Most of us think life is some sort of boot camp for heaven. We believe this short life span is “only a test” for the paradise we’re eventually going to earn. If we hang on and bear up, we’ll someday walk through those pearly gates and be happy. These errors in thinking have been condensed into living facts. Nothing is plainer than the inevitably of sorrows and trials.
But what if it isn’t necessary? What if these is no reason to be poor? Or sick? Or anything but living an abundant, exciting life? What if these tragic, difficult lives are nothing but a rumor, cemented into our consciousness by years and years of conditioning?
What I’d like to suggest is this heaven you’re waiting for is available now. And that you’ve been sold a bill of goods about who you are and what is possible.
The way I see it, there are only four reasons we aren’t all joyous, loving and free.
1. We didn’t know we could be.
2. We didn’t ask.
3. We don’t use our mind power properly. If you’ve ever been in a sailboat, you know that unless you hold the sails in the right position, you’re pretty much stuck paddling in circles. The wind, like your mind is a potent energy source, but it won’t take you anywhere until you learn the proper way to use it.
4. We have a thing about drama. Ever wonder why rollers coasters are so popular? Why movies like Alien v. Predator boost ticket sales? C’mon, admit it. You crane your neck around to see those mangled bodies lying there along the side of the road after a car accident. You actually like being a little off-kilter and guess what? As long as you enjoy this, you get to have it.
This may be a hard pill to swallow, but we—you and me—made the mess we call material reality.
If you look very closely as what we politely assume to be the building blocks of the universe, you’ll discover they’re dicey at best. Or to put it another way, since renowned physicist Brian Greene is much better at explaining these thing than I am, “quantum fluctuations so mangle space and time that the conventional ideas of left/right, backward/forward, up/down and before/after become meaningless.” In other words, we experience war and global warming because that’s what we’ve come to expect, what we think of as reality. We created these disasters with our angry, fearful consciousness. The exciting thing about this truth (that it’s us, not some random misogynist named God) is that another way IS possible. We do not have to accept war and sickness and injustice. We, by changing our consciousness, can create a peaceful world that works for everyone. In fact, looking for anything else is irresponsible.
Pam Grout is the author of E-Squared: 9 Do-it-Yourself Energy Experiments that Prove Your Thoughts Create Your Reality.
“Five years ago I was still waiting tables in New York City.”
Six years ago, Justin Bieber was a school kid from Canada. Jacki Weaver, 66, who’s up for an Oscar for best actress, was an unknown from Down Under.
The point I’m trying to make is “Don’t ever give up on your dreams.”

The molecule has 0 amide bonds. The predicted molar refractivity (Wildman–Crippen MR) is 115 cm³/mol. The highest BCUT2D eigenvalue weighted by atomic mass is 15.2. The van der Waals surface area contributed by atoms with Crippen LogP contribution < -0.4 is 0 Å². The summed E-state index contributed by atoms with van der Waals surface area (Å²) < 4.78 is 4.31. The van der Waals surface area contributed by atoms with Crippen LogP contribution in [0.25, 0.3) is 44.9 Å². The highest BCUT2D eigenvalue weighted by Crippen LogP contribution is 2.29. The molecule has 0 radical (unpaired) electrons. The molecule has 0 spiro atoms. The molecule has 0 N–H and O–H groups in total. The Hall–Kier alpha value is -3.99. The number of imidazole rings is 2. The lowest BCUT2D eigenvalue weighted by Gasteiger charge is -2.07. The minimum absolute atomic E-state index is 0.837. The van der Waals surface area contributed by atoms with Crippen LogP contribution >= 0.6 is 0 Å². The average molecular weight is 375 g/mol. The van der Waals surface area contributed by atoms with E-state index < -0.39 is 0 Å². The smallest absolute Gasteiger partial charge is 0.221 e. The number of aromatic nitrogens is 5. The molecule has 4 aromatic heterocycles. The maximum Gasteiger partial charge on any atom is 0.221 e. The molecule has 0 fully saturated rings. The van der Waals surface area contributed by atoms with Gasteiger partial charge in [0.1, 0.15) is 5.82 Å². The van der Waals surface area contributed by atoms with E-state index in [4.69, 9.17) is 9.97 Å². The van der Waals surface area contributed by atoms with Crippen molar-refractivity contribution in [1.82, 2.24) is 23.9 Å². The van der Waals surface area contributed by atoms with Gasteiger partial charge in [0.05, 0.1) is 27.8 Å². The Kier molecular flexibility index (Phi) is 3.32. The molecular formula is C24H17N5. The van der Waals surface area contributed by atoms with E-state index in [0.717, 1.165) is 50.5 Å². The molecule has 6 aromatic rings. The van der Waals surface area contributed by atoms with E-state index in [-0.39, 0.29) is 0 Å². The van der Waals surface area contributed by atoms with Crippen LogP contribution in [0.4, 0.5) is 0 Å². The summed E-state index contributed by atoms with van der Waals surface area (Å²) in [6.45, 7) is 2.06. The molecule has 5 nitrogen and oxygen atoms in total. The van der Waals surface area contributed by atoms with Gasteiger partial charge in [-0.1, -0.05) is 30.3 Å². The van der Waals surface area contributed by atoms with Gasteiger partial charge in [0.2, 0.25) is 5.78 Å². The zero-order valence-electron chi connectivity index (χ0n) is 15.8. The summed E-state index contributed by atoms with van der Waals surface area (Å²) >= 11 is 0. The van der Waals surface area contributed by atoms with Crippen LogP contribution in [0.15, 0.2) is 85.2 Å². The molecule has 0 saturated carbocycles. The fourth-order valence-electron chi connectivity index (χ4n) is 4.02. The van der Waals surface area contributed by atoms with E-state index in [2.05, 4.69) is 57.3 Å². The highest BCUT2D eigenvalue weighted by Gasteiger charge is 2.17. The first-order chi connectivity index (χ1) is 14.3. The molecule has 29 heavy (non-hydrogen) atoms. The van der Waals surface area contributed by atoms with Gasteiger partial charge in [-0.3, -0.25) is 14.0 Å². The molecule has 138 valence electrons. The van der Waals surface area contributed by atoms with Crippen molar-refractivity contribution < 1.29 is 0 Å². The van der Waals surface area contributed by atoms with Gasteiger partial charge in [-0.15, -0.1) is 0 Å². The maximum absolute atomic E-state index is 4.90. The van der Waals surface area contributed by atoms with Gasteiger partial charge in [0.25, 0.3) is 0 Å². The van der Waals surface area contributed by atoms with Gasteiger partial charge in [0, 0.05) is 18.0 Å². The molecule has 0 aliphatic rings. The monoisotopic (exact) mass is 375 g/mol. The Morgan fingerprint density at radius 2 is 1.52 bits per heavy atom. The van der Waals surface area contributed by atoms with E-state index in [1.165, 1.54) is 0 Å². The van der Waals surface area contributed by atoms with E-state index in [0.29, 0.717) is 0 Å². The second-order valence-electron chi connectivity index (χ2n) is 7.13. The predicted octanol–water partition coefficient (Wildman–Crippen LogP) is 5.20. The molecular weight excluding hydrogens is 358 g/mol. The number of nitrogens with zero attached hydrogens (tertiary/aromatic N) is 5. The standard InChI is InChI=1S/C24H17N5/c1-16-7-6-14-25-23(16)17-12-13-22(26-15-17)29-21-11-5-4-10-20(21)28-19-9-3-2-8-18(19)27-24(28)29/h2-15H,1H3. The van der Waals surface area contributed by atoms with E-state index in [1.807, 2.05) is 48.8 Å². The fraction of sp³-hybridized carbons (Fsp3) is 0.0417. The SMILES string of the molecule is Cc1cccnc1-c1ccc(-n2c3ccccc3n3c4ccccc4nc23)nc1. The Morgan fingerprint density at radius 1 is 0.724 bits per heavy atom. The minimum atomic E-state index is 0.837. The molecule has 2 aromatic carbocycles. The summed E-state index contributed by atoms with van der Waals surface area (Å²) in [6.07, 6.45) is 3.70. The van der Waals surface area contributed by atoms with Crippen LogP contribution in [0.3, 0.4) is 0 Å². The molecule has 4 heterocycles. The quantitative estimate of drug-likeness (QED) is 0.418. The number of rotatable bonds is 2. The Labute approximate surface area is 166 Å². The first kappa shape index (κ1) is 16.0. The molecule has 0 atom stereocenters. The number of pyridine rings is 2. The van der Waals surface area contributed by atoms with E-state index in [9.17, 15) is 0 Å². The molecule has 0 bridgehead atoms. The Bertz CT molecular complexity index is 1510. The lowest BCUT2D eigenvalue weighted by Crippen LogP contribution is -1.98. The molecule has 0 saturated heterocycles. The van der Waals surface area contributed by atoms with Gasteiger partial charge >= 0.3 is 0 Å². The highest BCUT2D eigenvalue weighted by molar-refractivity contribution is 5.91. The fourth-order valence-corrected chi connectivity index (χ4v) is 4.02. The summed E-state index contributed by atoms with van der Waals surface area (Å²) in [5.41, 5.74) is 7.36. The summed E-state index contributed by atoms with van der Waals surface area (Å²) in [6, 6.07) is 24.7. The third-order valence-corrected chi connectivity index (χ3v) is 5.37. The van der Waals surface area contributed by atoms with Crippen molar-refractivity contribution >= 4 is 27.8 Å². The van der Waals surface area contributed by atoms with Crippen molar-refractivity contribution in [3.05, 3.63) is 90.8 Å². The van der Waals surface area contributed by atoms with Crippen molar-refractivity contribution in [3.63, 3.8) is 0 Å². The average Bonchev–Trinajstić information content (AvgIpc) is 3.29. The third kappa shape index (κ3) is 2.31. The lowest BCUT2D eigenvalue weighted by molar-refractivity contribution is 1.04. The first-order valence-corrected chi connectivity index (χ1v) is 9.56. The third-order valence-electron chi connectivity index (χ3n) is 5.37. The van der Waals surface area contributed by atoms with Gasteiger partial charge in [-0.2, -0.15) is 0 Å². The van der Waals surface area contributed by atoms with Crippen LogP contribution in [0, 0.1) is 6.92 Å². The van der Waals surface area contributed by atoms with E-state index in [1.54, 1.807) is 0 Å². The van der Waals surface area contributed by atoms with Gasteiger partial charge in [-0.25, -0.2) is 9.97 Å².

As the manager of “The Best Exotic Marigold Hotel,” repeated often: “In India, we have a saying; everything will be all right in the end. So if it is not all right, it is not yet the end.”
One of the dreams I’ve never given up on is having a platform to inspire and uplift the world. Today, that dream is coming true.
I’m featured today as the Inspirational Luminary on InspireMeToday.com. I’m hanging with some pretty good company. Other luminaries who have dispensed their wisdom include Sir Richard Branson, Guy Laliberte, Seth Godin, Neale Donald Walsch and Marci Shimoff. I’m honored to be with such esteemed company!
Please visit the site and help me inspire the world. If my traffic and comments break records, InspireMeToday.com will share my content with millions of additional people too! I hope you’ll check it out, leave a comment and share it with your friends.
And whatever you do, know that you should never, never ever give up on your dreams!
“Like a loyal animal, the imagination will come when it knows the door is open.”
My favorite how-to book will never be found in the self-help section of the bookstore. It was written long before the term self-help was even coined.
It’s a children’s book called Harold and the Purple Crayon and it rivals Oprah when it comes to addressing the possibilities of the human condition.
Written by Crockett Johnson in 1955, this little 65-page masterpiece tells the story of a little boy named Harold who decides to go out for a walk one evening. When there isn’t any moonlight (and, of course, everyone knows a good walk requires moonlight), Harold just takes out his purple crayon and draws the moon.
He also needs a sidewalk (which he draws) that leads to a forest (he only draws one tree because he doesn’t want to get lost) that turns out to be an apple tree (or at least it is after Harold’s crayon gets ahold of it). Unfortunately, the apples aren’t ripe yet, so Harold draws a frightening dragon to guard the tree.
When he falls into the ocean, Harold is able to grab his wits and his purple crayon to draw a boat and set sail for a beach, where he draws a picnic lunch with nine kinds of pie.
The whole book is about Harold’s great adventures scaling a mountain, soaring in a hot-air balloon and touring a city, all created by his ever-faithful purple crayon.
It’s a powerful book because it demonstrates a great spiritual truth—we are the authors of our own lives. We draw every detail—even the dragons and the oceans we “accidentally” fall into.
Harold could have gone on his walk, noticed there was no moon and sat down and pouted. Isn’t that what most of us do? “Damn, no moon. Better call my therapist, hit some pillows.” Or he could have drawn his moon, compared it to El Greco, and said, “I’m a hopeless shame. What was I thinking? Me? An artist?”
Instead, he kept reaching for his purple crayon and drawing every event, every answer, every friend he needed. We all have that power.